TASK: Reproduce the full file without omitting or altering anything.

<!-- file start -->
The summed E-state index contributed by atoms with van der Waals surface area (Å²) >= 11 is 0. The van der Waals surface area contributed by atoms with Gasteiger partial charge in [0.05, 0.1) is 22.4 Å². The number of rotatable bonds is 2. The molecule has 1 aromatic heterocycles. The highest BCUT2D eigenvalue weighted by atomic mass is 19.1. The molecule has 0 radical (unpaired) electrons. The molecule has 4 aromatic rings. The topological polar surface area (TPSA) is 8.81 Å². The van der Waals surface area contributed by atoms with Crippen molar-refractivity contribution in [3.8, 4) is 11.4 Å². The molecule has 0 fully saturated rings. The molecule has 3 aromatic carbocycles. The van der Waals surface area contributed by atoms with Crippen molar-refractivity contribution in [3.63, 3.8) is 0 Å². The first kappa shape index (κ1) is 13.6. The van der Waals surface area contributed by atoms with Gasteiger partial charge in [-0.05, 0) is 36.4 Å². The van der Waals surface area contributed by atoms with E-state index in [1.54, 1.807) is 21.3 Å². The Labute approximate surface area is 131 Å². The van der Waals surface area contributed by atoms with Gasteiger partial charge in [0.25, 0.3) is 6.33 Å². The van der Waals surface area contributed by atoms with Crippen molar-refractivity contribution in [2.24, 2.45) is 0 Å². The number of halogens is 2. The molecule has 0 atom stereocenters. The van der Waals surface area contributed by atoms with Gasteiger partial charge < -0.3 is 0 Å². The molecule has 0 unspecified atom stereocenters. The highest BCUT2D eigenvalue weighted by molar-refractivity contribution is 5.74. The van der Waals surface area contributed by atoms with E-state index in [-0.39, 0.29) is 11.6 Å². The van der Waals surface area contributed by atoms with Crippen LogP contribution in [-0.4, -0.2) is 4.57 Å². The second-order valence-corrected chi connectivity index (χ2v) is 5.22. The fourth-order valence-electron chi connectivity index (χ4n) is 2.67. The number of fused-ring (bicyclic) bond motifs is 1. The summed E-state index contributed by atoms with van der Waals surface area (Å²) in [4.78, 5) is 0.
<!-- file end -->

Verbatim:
The summed E-state index contributed by atoms with van der Waals surface area (Å²) >= 11 is 0. The van der Waals surface area contributed by atoms with Gasteiger partial charge in [0.05, 0.1) is 22.4 Å². The number of rotatable bonds is 2. The molecule has 1 aromatic heterocycles. The highest BCUT2D eigenvalue weighted by atomic mass is 19.1. The molecule has 0 radical (unpaired) electrons. The molecule has 4 aromatic rings. The topological polar surface area (TPSA) is 8.81 Å². The van der Waals surface area contributed by atoms with Crippen molar-refractivity contribution in [3.8, 4) is 11.4 Å². The molecule has 0 fully saturated rings. The molecule has 3 aromatic carbocycles. The van der Waals surface area contributed by atoms with Crippen molar-refractivity contribution in [3.63, 3.8) is 0 Å². The first kappa shape index (κ1) is 13.6. The van der Waals surface area contributed by atoms with Gasteiger partial charge in [-0.05, 0) is 36.4 Å². The van der Waals surface area contributed by atoms with E-state index in [1.54, 1.807) is 21.3 Å². The Labute approximate surface area is 131 Å². The van der Waals surface area contributed by atoms with Gasteiger partial charge in [0.25, 0.3) is 6.33 Å². The van der Waals surface area contributed by atoms with Crippen molar-refractivity contribution in [2.24, 2.45) is 0 Å². The number of halogens is 2. The molecule has 0 atom stereocenters. The van der Waals surface area contributed by atoms with Gasteiger partial charge < -0.3 is 0 Å². The molecule has 0 unspecified atom stereocenters. The highest BCUT2D eigenvalue weighted by molar-refractivity contribution is 5.74. The van der Waals surface area contributed by atoms with E-state index in [-0.39, 0.29) is 11.6 Å². The van der Waals surface area contributed by atoms with Crippen LogP contribution in [-0.4, -0.2) is 4.57 Å². The second-order valence-corrected chi connectivity index (χ2v) is 5.22. The fourth-order valence-electron chi connectivity index (χ4n) is 2.67. The number of fused-ring (bicyclic) bond motifs is 1. The summed E-state index contributed by atoms with van der Waals surface area (Å²) in [4.78, 5) is 0.